Blair Schoene - Group
Jon Husson, Ph.D. Student
Deciphering Earth's history through the sedimentary record requires a decidedly multidisciplinary approach. Physics, chemistry, biology, mathematics and modeling can all play important roles. Among the countless questions of earth history, I am currently interested in studying how climate, ocean chemistry and biology interacted to set the stage for the rise of animals. I seek to couple geological field observations and mapping with low-temperature geochemical analyses to help contribute to this question. Additionally, I will also learn techniques of U-Pb geochronology. Absolute dates are vitally important to the study of earth history, as they help to test and constrain our models of evolutionary, chemical and climatic change.
Kyle Samperton, Ph.D. student
My research interests focus on the application of high-precision U-Pb geochronology by thermal ionization mass spectrometry (TIMS) toward understanding processes of lithospheric magmatism. Specifically, I am interested in integrating the temporal, spatial, and chemical data recorded in accessory minerals in order to better constrain the evolution of plutons. The U-Pb system is capable of resolving geologic events with a precision of 0.1%; coupling this powerful tool with REE and trace element geochemistry can provide valuable insight into the intricacies of igneous petrogenesis. I am further interested in the development of preparatory and analytical methods for TIMS.
Brenhin Keller, Ph.D. student
My interests are centered in the fields of geochronology and high-temperature geochemistry, with particular emphasis on integrated accessory phase geochronology and trace element geochemistry. Improvements in U-Pb geochronology have pushed the frontiers of how precisely we can date processes and events in earth's history. Whether tracing the geochemical evolution of a pluton during emplacement or tracking the trace element evolution of an Archaean craton with 1 Ma precision, the integration high-precision geochronology with geochemical techniques provides fascinating new ways to observe how geological processes unfold over time.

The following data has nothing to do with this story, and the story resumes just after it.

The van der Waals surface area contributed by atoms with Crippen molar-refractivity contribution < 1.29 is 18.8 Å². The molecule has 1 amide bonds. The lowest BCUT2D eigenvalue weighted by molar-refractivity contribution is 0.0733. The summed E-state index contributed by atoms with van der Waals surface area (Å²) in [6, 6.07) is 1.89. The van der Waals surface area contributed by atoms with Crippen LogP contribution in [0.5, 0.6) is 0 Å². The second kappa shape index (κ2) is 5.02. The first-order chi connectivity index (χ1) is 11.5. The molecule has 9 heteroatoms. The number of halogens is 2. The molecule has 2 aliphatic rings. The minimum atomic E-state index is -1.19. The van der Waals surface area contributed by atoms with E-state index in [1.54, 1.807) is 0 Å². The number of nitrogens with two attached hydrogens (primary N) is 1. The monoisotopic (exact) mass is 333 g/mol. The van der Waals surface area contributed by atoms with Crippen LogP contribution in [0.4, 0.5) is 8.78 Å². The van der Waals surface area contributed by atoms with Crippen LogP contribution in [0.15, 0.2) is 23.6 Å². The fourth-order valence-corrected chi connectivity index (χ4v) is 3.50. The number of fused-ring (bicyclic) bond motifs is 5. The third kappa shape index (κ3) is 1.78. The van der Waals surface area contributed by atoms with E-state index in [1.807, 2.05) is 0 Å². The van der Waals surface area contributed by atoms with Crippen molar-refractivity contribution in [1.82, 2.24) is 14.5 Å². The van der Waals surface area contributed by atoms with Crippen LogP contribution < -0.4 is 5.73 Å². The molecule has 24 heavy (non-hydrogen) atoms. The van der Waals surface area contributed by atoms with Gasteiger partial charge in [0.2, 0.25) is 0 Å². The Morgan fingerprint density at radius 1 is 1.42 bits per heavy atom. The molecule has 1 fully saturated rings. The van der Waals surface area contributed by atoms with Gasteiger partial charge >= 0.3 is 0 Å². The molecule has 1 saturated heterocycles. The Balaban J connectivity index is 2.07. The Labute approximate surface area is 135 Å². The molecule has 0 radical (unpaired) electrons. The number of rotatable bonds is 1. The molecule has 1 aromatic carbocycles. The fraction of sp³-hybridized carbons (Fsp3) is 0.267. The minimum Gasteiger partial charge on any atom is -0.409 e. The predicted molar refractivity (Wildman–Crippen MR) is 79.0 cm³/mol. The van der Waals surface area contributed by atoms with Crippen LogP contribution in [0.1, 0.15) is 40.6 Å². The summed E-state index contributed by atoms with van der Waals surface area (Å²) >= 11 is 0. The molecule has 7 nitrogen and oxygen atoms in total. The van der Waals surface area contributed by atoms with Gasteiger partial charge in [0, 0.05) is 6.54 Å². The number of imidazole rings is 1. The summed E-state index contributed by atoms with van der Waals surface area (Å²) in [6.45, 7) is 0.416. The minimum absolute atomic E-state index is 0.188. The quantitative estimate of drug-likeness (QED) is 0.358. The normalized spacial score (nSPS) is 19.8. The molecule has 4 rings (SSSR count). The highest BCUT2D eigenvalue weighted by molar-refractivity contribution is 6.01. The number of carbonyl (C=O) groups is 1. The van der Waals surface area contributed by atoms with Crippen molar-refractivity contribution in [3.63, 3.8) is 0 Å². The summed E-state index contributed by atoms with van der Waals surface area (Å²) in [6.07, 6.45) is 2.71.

Jennifer Kasbohm, Ph.D. Student
As geography is vital to understand patterns of glaciation and sea level rise in our present world, it is also necessary for the study of Earth’s past. Crucial Precambrian questions, ranging from the nature of Archean tectonics to the rise of animal life, depend upon knowledge of where continents were located and how quickly they moved. My research will use paleomagnetism and geochronology to find these locations and rates, and to learn more about Earth's ancient geomagnetic field. By placing these tools in the context of stratigraphic field observations, I aim to produce novel continuous records of plate motion. My first field season tackled crucial intervals in the 2.7 Ga Fortescue Formation in Pilbara, Western Australia, and I also hope to study the Ediacaran Ouarzazate Formation in Morocco.
Mélanie Barboni, Post-doc
How magmatic systems operate in the Earth’s crust – magma generation, transport and emplacement – remain challenging questions. My research integrates fieldwork with high-precision U-Pb geochronology by thermal ionization mass-spectrometry (TIMS), major and trace element geochemistry on whole rocks and accessory minerals, and thermal and rheological modeling, to understand the construction mechanisms and thermal evolution of crustal intrusions. I am further interested in understanding the development of mineral phases within magma bodies, in particular investigating the long-debated processes governing K-feldspar megacryst growth. The unparalleled time resolution offered by the TIMS dating on accessory minerals (precision of 0.1%) coupled to REE and trace element geochemistry give a new, original approach to the K-feldspar megacryst problem, documenting when and at which conditions they formed.